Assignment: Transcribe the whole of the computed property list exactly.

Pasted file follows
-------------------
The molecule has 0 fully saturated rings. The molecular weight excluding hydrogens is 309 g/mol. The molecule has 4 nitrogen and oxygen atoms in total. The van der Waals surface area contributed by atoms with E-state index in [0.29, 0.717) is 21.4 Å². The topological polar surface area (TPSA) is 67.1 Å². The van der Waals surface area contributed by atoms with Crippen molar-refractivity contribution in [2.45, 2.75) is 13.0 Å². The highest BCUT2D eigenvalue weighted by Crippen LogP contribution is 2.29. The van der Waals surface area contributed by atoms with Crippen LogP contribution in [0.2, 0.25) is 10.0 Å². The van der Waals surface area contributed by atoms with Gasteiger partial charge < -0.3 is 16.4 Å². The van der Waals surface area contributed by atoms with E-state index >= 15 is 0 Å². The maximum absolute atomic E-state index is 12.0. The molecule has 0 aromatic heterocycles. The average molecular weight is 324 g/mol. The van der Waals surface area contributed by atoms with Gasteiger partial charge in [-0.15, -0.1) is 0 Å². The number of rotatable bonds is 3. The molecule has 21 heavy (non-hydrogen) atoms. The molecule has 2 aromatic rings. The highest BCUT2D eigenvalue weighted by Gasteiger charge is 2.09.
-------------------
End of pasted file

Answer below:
The molecule has 0 fully saturated rings. The molecular weight excluding hydrogens is 309 g/mol. The molecule has 4 nitrogen and oxygen atoms in total. The van der Waals surface area contributed by atoms with E-state index in [0.29, 0.717) is 21.4 Å². The topological polar surface area (TPSA) is 67.1 Å². The van der Waals surface area contributed by atoms with Crippen molar-refractivity contribution in [2.45, 2.75) is 13.0 Å². The highest BCUT2D eigenvalue weighted by Crippen LogP contribution is 2.29. The van der Waals surface area contributed by atoms with Crippen LogP contribution in [0.2, 0.25) is 10.0 Å². The van der Waals surface area contributed by atoms with Gasteiger partial charge < -0.3 is 16.4 Å². The van der Waals surface area contributed by atoms with E-state index >= 15 is 0 Å². The maximum absolute atomic E-state index is 12.0. The molecule has 0 aromatic heterocycles. The average molecular weight is 324 g/mol. The van der Waals surface area contributed by atoms with Gasteiger partial charge in [-0.15, -0.1) is 0 Å². The number of rotatable bonds is 3. The molecule has 21 heavy (non-hydrogen) atoms. The molecule has 2 aromatic rings. The highest BCUT2D eigenvalue weighted by Gasteiger charge is 2.09.